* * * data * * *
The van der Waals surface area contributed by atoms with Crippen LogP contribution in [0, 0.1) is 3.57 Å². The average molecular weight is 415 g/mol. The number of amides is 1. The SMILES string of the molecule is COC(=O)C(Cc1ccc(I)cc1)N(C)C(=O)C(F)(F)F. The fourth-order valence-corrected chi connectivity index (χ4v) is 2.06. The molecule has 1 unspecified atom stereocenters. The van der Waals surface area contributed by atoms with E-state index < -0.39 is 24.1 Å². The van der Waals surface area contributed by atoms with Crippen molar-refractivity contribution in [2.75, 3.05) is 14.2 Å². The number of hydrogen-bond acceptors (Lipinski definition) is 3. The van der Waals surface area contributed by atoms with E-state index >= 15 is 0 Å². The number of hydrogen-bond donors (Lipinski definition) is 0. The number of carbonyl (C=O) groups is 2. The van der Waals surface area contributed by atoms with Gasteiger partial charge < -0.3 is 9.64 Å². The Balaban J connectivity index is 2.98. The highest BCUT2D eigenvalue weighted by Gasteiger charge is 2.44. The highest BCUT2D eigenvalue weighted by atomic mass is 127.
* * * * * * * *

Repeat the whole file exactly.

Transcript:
The van der Waals surface area contributed by atoms with Crippen LogP contribution in [0, 0.1) is 3.57 Å². The average molecular weight is 415 g/mol. The number of amides is 1. The SMILES string of the molecule is COC(=O)C(Cc1ccc(I)cc1)N(C)C(=O)C(F)(F)F. The fourth-order valence-corrected chi connectivity index (χ4v) is 2.06. The molecule has 1 unspecified atom stereocenters. The van der Waals surface area contributed by atoms with E-state index < -0.39 is 24.1 Å². The van der Waals surface area contributed by atoms with Crippen molar-refractivity contribution in [2.75, 3.05) is 14.2 Å². The number of hydrogen-bond acceptors (Lipinski definition) is 3. The van der Waals surface area contributed by atoms with E-state index >= 15 is 0 Å². The number of hydrogen-bond donors (Lipinski definition) is 0. The number of carbonyl (C=O) groups is 2. The van der Waals surface area contributed by atoms with Gasteiger partial charge < -0.3 is 9.64 Å². The Balaban J connectivity index is 2.98. The highest BCUT2D eigenvalue weighted by Gasteiger charge is 2.44. The highest BCUT2D eigenvalue weighted by atomic mass is 127.